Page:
Spiritual healing process – steps
    1 Encounter between two people
    2 The purpose is to make the patient’s health story a more healthy one.
    3 Requires a trusting relationship
    4 The patient “tells a story”
    5 The therapist “listens” to the story
    6 Together they consider and seek understanding
    7 This is a spiritual encounter between two people, closes the circle and leads to better understanding, and so gives patient chance to take control of their own health story.

    TOGETHER we make a new story, each person listening to a story influences it and changes it in various ways. The more times the person tells their story the more truthful, accurate and representative it can become.

    TYPES of questions when listening to a story

    • Open questions – ones which invite exploring – inviting
    • Closed questions specific information gathering
    • Listening question – calls for expansion on something said – enlarges the story, indicates the listener is involved in the story.
    • Circular questions – invite the patient to go back and think about their story, like the listening question, but taking the patient further in exploring what they think and experience
    • Strategic questions – calls for an analysis of the situation – asks the patient what they think is wrong, and what they think is the answer
    • Reflective questions – gets them to look at their story in a new light, seeks new understandings, explores a common shared understanding of the situation
    • Grounding questions – allows a common agreement to emerge (Do you agree with me that this is not the answer to your problem?)

    STAGES of the healing encounter

    1 OPENING
    Purpose to start building a trusting relationship – indicate to the patient that the therapist is prepared for a significant  spiritual encounter  - not a religious encounter, but spiritual which involves
    1 sharing a common humanity,
    2 a trusting relationship 
    3 love and concern,
    4 a desire to help, 
    5 seeking for the growth and maturing of the other person 
    6 walking alongside – being involved,
    7  commitment to the person.

    2 TELLING THE STORY
    Patient talks, encouraged by the therapist to tell the story as the patient has experienced it, the first telling – enables the patient to explore exactly what has happened – allows remembering, exploring how details fit in and what is irrelevant.
                Issue of what is the true story – what are all the different levels and contributory factors in this story.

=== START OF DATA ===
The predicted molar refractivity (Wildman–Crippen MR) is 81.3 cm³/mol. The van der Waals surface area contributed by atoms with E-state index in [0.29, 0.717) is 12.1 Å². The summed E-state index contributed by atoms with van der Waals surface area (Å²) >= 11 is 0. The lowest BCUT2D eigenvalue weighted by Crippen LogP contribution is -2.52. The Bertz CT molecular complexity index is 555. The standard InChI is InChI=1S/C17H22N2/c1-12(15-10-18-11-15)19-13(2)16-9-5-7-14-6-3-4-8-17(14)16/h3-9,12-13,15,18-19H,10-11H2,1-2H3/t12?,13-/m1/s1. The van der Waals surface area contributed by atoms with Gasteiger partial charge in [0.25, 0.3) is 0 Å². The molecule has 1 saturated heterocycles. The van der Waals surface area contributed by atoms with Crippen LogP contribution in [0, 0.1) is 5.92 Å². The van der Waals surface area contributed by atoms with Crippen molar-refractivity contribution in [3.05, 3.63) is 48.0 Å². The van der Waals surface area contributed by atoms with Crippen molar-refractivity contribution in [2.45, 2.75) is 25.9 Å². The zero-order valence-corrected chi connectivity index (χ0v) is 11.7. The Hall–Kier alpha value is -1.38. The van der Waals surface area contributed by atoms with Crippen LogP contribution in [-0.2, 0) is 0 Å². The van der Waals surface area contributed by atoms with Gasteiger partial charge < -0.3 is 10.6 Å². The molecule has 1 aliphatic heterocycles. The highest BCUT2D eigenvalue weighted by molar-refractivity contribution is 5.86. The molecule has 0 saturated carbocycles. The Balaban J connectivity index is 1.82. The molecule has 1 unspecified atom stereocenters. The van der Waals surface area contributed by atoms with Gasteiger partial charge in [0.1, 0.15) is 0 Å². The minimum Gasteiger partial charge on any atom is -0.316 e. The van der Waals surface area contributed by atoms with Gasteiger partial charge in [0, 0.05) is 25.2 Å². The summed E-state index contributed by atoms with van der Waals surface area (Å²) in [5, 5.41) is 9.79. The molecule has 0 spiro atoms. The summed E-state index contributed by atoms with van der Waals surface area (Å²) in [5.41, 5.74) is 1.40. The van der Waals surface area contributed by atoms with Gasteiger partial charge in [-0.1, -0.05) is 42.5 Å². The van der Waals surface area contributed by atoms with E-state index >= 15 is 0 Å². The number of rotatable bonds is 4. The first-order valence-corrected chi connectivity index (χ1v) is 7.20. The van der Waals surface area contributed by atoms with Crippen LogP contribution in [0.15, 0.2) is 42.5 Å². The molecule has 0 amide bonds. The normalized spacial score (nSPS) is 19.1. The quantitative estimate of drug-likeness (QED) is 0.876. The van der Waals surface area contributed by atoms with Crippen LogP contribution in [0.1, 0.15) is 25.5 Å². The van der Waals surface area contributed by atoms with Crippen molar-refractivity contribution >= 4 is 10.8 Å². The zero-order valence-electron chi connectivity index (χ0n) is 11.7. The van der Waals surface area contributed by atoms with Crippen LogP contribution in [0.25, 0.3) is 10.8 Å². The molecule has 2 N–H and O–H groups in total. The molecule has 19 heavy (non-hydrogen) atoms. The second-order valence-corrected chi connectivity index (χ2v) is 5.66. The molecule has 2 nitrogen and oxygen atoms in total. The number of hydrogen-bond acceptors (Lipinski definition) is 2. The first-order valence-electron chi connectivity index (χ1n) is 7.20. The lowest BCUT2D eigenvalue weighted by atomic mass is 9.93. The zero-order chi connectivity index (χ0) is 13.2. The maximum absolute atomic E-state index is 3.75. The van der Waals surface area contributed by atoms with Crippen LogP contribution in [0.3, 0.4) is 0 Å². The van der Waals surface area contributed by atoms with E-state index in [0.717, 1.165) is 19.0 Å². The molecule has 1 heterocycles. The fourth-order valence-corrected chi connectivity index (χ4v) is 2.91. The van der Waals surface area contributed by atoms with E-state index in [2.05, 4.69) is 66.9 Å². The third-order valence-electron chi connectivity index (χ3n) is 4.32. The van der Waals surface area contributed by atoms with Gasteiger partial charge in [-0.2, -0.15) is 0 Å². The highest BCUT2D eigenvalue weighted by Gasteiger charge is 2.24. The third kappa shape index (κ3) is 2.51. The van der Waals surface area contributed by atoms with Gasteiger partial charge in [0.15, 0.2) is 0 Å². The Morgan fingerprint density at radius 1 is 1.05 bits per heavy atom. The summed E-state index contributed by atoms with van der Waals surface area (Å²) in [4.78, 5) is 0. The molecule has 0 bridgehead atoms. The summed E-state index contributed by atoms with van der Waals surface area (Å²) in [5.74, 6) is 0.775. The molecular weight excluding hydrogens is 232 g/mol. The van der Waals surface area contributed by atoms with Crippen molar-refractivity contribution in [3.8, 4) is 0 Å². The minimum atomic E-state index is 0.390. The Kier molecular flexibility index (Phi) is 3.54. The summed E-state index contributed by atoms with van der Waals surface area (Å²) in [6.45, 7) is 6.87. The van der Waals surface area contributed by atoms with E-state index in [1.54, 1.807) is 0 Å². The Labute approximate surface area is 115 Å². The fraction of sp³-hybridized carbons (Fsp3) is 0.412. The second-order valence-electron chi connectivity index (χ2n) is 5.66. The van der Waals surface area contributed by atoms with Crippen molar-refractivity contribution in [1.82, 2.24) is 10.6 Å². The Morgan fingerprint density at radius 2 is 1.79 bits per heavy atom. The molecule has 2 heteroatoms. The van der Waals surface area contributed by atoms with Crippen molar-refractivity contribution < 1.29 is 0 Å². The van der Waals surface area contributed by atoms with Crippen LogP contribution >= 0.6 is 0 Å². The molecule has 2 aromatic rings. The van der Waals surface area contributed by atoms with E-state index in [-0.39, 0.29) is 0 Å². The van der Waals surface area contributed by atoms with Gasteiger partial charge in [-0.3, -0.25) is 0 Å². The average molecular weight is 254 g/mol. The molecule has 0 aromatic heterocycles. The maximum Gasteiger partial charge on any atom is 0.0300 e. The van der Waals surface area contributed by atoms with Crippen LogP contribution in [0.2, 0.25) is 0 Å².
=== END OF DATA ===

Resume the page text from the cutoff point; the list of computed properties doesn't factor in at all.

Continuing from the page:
You don’t know what your own story is until you have told it
                The more times you tell it the more “truthful” it becomes.
                It’s a different type of story to the  one detectives are seeking. They lay great stress on the first telling of a story – before the person can think, embellish or alter the story because of the implications – later they can weave lies into the story to suit their own ends. The health story is quite different – here the truth is hidden within the person. As they tell the story so they get revelation about what their thinking process is. Bringing thoughts from the sub conscious part of the brain into consciousness.

    3 LISTENING TO THE STORY
    The art of listening –

    • Hearing the patient’s words (including body language)
    • Exploring what lies behind the words
    • Sharing in the story
    • Validating the story from the health point of view
    • Helping the patient to summarise the story, exclude extraneous details, and get to the heart of the story

    4 ARRIVING AT A SHARED UNDERSTANDING
    Define health issues, agreement on story, understanding, implications

    5 DECIDING ACTIONS
    Inviting the patient to change their health story
    Giving them the tools to make these changes

    6 DEALING WITH FURTHER QUESTIONS
    Reassuring patient about health issues, being honest, allowing them to verbalise oth er issues (such as fears)

    7 CLOSURE
    Purpose: To bring a good conclusion to this encounter and pave the ways for other healthy encounters in the future. Giving the patient reassurance about future events

    CLASS EXERCISE
    On listening to the story
    Divide into threes – one patient , one therapist, one evaluator
    Choose a personal health or similar story
    Tell it, listen to it, explore it.
    Evaluator looks for the good things and what could be improved in the listener. Invites reflection on the process

     

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  Updated January 7, 2008   Home >> Whole Person pages index >> Articles Index >> Article 07